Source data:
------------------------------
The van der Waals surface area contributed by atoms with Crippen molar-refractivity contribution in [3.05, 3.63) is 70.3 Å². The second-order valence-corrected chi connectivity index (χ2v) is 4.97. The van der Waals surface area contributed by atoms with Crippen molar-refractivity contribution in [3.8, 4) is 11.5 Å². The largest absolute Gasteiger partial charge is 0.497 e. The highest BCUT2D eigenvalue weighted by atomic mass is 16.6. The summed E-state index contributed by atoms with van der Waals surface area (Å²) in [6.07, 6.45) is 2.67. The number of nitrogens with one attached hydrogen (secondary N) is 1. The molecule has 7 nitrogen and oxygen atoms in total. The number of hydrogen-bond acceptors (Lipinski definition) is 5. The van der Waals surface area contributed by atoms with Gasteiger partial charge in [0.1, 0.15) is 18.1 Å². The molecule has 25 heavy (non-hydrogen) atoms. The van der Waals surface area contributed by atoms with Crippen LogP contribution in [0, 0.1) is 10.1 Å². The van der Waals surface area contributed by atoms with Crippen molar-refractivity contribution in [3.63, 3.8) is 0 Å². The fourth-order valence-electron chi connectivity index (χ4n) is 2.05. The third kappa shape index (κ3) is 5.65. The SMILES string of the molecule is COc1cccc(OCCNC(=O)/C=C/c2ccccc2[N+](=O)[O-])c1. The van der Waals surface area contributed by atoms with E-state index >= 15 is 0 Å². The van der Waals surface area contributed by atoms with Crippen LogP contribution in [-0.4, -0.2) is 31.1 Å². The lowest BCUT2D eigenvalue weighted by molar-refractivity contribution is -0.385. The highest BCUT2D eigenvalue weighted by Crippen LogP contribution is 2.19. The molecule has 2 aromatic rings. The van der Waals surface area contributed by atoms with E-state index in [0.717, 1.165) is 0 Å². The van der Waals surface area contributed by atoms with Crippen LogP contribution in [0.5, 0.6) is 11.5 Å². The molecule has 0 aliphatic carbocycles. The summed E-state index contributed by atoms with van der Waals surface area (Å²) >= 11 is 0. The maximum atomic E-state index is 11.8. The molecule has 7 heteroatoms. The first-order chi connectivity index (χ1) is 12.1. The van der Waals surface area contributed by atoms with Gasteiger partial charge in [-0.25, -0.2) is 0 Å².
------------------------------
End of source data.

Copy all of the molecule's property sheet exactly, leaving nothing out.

The van der Waals surface area contributed by atoms with Crippen molar-refractivity contribution in [3.05, 3.63) is 70.3 Å². The second-order valence-corrected chi connectivity index (χ2v) is 4.97. The van der Waals surface area contributed by atoms with Crippen molar-refractivity contribution in [3.8, 4) is 11.5 Å². The largest absolute Gasteiger partial charge is 0.497 e. The highest BCUT2D eigenvalue weighted by atomic mass is 16.6. The summed E-state index contributed by atoms with van der Waals surface area (Å²) in [6.07, 6.45) is 2.67. The number of nitrogens with one attached hydrogen (secondary N) is 1. The molecule has 7 nitrogen and oxygen atoms in total. The number of hydrogen-bond acceptors (Lipinski definition) is 5. The van der Waals surface area contributed by atoms with Gasteiger partial charge in [0.1, 0.15) is 18.1 Å². The molecule has 25 heavy (non-hydrogen) atoms. The van der Waals surface area contributed by atoms with Crippen LogP contribution in [0, 0.1) is 10.1 Å². The van der Waals surface area contributed by atoms with Crippen molar-refractivity contribution in [3.63, 3.8) is 0 Å². The fourth-order valence-electron chi connectivity index (χ4n) is 2.05. The third kappa shape index (κ3) is 5.65. The SMILES string of the molecule is COc1cccc(OCCNC(=O)/C=C/c2ccccc2[N+](=O)[O-])c1. The van der Waals surface area contributed by atoms with E-state index >= 15 is 0 Å². The van der Waals surface area contributed by atoms with Crippen LogP contribution in [-0.4, -0.2) is 31.1 Å². The lowest BCUT2D eigenvalue weighted by molar-refractivity contribution is -0.385. The highest BCUT2D eigenvalue weighted by Crippen LogP contribution is 2.19. The molecule has 2 aromatic rings. The van der Waals surface area contributed by atoms with E-state index in [0.717, 1.165) is 0 Å². The van der Waals surface area contributed by atoms with Crippen LogP contribution in [0.5, 0.6) is 11.5 Å². The molecule has 0 aliphatic carbocycles. The summed E-state index contributed by atoms with van der Waals surface area (Å²) >= 11 is 0. The maximum atomic E-state index is 11.8. The molecule has 7 heteroatoms. The first-order chi connectivity index (χ1) is 12.1. The van der Waals surface area contributed by atoms with Gasteiger partial charge in [-0.25, -0.2) is 0 Å².